[COVID-19] How to Boost eCommerce Sales and Overcome Operational Challenges9 min read

As lockdown restrictions are lifted in various parts of the world, people are showing increased enthusiasm toward coming out and spending their money, which is good for the global economy. This is particularly true in the case of Europe, where even the worst-hit countries like Italy and Spain are gradually easing restrictions.

Although the COVID-19 pandemic has not gone away for good, according to the latest report released by the Commerce Department, retail sales, comprising sales at stores, restaurants, and online shopping, has increased by a seasonally adjusted 17.7% in May.

The increase in retail sales is compared with the sales of 1992, considered as one of the highest on record.

Though the numbers paint a hopeful picture, the reality is that sales remain sluggish and below pre-pandemic levels.

Also, with warnings from scientists about a possible “Second Wave” coming and no sign of an effective vaccine for COVID-19, we are sure to be in a recession for a while.

Amp Up Sales in the Recession

All things considered, from an eCommerce perspective, it makes sense to leverage the increased online engagement of the present times to increase sales. Here’s what you can do to amplify sales:

1. Focus on your loyal customers​

One of the most valuable assets that you have right now to increase sales is your existing customers. For most eCommerce stores, the top 20% of customers are responsible for 50% of overall revenue.

Make sure to align your marketing efforts and investments with this segment of customers to improve your bottom line.

Rather than merely providing discounts and deals, provide additional value. Provide free shipping, offer great customer service and highly personalized recommendations, interact with customers on social channels, and keep your messaging relevant to impress your existing customers.

2. Tighten your marketing game​

It’s natural to be wary of spending your money on advertising at a time like this Obviously, you want to minimize operational expenses.

However, totally ignoring marketing will hurt your business in the long run. Totally cutting down on your ad spend now will force you to spend an increased amount to get back on track and amplify your brand recognition later.

Continuing to invest in marketing now, albeit at a smaller scale, has the advantage of leveraging cheaper ads at a time when your competitors might also be cutting their marketing spend.

Beyond spending money on advertising, there are other ways to amplify sales. Here are some of them:

  • Get reviews from your existing customers: With more people shopping online now, your business will get new visits from potential buyers. Since seeking validation to make a decision is core human nature, reviews from your existing customers will help a great deal.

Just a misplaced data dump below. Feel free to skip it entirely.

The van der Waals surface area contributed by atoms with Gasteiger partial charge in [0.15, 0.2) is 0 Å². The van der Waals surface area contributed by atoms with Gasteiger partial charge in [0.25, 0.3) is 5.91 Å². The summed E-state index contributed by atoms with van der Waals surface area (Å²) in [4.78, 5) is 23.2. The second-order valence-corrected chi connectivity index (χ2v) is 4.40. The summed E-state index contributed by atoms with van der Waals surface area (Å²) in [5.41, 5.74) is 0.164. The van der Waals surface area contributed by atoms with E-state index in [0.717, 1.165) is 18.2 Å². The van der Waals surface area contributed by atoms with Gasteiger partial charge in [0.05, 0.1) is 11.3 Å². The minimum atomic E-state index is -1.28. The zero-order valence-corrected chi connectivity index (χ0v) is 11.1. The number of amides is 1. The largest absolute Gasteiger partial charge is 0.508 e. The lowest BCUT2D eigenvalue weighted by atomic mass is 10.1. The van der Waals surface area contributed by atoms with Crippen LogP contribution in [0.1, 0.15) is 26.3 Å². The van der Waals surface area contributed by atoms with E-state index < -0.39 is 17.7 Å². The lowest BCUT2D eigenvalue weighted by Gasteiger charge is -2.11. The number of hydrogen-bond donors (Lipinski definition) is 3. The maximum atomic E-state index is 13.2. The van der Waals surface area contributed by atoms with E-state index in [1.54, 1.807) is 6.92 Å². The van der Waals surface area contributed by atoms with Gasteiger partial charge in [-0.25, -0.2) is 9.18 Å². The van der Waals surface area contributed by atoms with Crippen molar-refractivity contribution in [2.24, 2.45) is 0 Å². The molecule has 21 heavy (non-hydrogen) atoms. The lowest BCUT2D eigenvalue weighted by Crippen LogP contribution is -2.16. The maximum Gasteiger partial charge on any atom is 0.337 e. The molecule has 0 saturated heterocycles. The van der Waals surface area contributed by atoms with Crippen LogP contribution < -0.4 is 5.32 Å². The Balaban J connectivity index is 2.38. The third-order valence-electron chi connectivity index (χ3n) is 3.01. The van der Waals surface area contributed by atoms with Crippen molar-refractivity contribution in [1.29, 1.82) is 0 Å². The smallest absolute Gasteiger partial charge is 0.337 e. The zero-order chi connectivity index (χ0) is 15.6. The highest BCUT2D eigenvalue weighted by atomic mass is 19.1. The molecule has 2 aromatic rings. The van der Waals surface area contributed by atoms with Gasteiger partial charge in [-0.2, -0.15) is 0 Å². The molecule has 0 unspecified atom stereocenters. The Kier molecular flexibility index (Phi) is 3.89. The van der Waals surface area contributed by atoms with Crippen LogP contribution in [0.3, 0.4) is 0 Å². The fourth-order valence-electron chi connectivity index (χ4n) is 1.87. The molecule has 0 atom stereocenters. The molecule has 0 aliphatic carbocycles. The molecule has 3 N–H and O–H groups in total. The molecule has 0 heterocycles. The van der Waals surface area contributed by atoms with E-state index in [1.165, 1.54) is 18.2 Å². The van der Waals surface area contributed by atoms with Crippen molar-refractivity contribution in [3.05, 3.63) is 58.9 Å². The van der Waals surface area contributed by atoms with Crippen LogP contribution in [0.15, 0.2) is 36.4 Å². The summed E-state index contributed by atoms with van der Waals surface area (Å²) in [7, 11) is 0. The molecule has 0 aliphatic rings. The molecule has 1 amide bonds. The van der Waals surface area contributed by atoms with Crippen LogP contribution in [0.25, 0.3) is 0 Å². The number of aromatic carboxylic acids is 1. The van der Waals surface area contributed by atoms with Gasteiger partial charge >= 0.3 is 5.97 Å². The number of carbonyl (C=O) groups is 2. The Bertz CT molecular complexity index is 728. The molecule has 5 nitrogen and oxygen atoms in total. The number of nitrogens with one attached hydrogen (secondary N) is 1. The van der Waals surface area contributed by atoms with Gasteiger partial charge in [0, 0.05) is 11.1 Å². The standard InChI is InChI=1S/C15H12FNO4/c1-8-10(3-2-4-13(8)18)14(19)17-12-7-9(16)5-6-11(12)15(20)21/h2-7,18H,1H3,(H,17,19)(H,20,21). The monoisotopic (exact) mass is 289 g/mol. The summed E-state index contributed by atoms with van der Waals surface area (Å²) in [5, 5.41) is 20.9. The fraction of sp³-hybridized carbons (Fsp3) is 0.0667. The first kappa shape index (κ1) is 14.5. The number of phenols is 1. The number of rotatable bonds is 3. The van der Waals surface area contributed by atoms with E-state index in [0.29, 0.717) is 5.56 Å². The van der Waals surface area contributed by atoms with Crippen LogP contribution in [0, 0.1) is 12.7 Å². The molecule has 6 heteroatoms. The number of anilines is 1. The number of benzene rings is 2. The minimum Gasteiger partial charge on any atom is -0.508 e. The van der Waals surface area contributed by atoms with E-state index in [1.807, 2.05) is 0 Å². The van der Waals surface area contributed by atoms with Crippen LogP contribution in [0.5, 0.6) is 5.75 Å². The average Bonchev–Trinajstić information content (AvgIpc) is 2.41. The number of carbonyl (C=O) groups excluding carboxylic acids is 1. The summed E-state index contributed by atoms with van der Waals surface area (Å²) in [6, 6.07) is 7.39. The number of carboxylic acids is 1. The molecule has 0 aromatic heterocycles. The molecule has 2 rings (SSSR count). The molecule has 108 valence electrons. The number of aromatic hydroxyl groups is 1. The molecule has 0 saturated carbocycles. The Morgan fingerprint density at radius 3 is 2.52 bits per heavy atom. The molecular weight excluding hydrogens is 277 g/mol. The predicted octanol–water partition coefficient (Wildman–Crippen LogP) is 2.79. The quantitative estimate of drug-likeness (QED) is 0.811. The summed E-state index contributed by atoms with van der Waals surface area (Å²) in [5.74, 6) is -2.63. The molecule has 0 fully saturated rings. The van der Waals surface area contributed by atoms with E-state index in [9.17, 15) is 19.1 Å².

• Connect with your audience on Instagram: Many brands have successfully leveraged the power of Instagram during this lockdown to stay relevant and connected to their customers. The world’s second largest social media channel is particularly useful for shoring up the brand reputation of eCommerce-based businesses.
  • Make use of Referral Marketing: Nothing can compare to peer-to-peer marketing. At times like this when shoppers are calculative about their choices, a little nudge from a peer can help them make that all-important purchase from your brand. So, use a referral marketing campaign now.
  • Use Live Video Streaming on Your Social Channels: Live video streaming is engaging, authentic, and helps build an intimate connection with your customers. It captures eyeballs and gives you instant feedback. It lets you clearly gauge what your customers want by interacting with them.
  • Rethink your Cross-sell/ upsell strategy: In order to increase your sales now, you need to tap it from all the angles possible. As a general practice, this strategy is used before or after a checkout, but now you can also cross-sell and upsell to your customers whenever they check their delivery status using your own branded tracking page (You can simply create one using LateShipment.com).
  • Build your audience organically: SEO is more important than ever now. As people are spending more time on the internet, purchasing online and looking for more locally sourced goods, having your website well optimized can play a critical role in bringing in new traffic. Best of all, it’s free.

3. List your store on different marketplaces ​

If you see your sales graph on a downward curve, try listing your products on different marketplaces.

Marketplaces give you exposure to millions of potential customers, consequently helping you gain new customers.

Also, it helps that people trust these large platforms due to their reputation, availability of product ratings, and peer reviews.

Try listing your products on multiple marketplaces to diversify your risk and help you discover different sets of audiences.

Another important reason for you to list your brand on various marketplaces is that it will help you clear your inventory quickly. The sooner you clear your inventory, the better the cash flow.

If you are on a platform like Shopify, you can easily integrate your store within a few clicks.

Since the recent launch of Facebook and Instagram marketplaces, brands are considering listing their shops on these platforms.

Facebook Marketplace

4. Listen to your customers​